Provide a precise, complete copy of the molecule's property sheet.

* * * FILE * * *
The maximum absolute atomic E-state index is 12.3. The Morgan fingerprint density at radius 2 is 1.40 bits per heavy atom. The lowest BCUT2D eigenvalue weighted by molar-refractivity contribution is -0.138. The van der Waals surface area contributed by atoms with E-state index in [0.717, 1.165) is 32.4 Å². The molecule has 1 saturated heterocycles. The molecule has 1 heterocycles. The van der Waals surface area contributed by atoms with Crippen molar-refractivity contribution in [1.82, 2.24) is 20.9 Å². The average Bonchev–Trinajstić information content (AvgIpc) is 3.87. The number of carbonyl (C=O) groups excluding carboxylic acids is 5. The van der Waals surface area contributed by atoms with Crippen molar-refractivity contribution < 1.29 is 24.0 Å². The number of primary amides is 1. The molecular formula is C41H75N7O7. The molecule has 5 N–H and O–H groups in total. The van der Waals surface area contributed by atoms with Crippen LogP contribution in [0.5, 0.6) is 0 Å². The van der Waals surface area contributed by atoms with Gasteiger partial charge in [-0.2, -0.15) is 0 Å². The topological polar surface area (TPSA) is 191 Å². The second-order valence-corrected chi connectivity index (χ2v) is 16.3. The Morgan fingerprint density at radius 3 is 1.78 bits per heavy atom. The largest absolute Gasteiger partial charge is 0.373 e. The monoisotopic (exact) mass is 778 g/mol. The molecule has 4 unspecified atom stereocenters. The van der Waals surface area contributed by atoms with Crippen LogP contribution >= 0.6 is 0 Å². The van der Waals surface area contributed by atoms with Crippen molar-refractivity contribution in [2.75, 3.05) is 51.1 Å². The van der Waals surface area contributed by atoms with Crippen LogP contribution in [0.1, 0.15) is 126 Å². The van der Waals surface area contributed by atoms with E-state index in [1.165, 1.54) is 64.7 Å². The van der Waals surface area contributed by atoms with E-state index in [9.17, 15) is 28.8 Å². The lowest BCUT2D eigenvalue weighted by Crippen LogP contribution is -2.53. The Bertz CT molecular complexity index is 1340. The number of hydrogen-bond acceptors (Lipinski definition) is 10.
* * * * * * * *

The maximum absolute atomic E-state index is 12.3. The Morgan fingerprint density at radius 2 is 1.40 bits per heavy atom. The lowest BCUT2D eigenvalue weighted by molar-refractivity contribution is -0.138. The van der Waals surface area contributed by atoms with E-state index in [0.717, 1.165) is 32.4 Å². The molecule has 1 saturated heterocycles. The molecule has 1 heterocycles. The van der Waals surface area contributed by atoms with Crippen molar-refractivity contribution in [1.82, 2.24) is 20.9 Å². The average Bonchev–Trinajstić information content (AvgIpc) is 3.87. The number of carbonyl (C=O) groups excluding carboxylic acids is 5. The van der Waals surface area contributed by atoms with Crippen molar-refractivity contribution < 1.29 is 24.0 Å². The number of primary amides is 1. The molecular formula is C41H75N7O7. The molecule has 5 N–H and O–H groups in total. The van der Waals surface area contributed by atoms with Crippen LogP contribution in [0.5, 0.6) is 0 Å². The van der Waals surface area contributed by atoms with Gasteiger partial charge in [-0.2, -0.15) is 0 Å². The topological polar surface area (TPSA) is 191 Å². The second-order valence-corrected chi connectivity index (χ2v) is 16.3. The Morgan fingerprint density at radius 3 is 1.78 bits per heavy atom. The largest absolute Gasteiger partial charge is 0.373 e. The monoisotopic (exact) mass is 778 g/mol. The molecule has 4 unspecified atom stereocenters. The van der Waals surface area contributed by atoms with Crippen LogP contribution >= 0.6 is 0 Å². The van der Waals surface area contributed by atoms with Crippen molar-refractivity contribution in [2.75, 3.05) is 51.1 Å². The van der Waals surface area contributed by atoms with Crippen LogP contribution in [0.1, 0.15) is 126 Å². The van der Waals surface area contributed by atoms with E-state index in [1.165, 1.54) is 64.7 Å². The van der Waals surface area contributed by atoms with E-state index in [9.17, 15) is 28.8 Å². The lowest BCUT2D eigenvalue weighted by Crippen LogP contribution is -2.53. The Bertz CT molecular complexity index is 1340. The number of hydrogen-bond acceptors (Lipinski definition) is 10.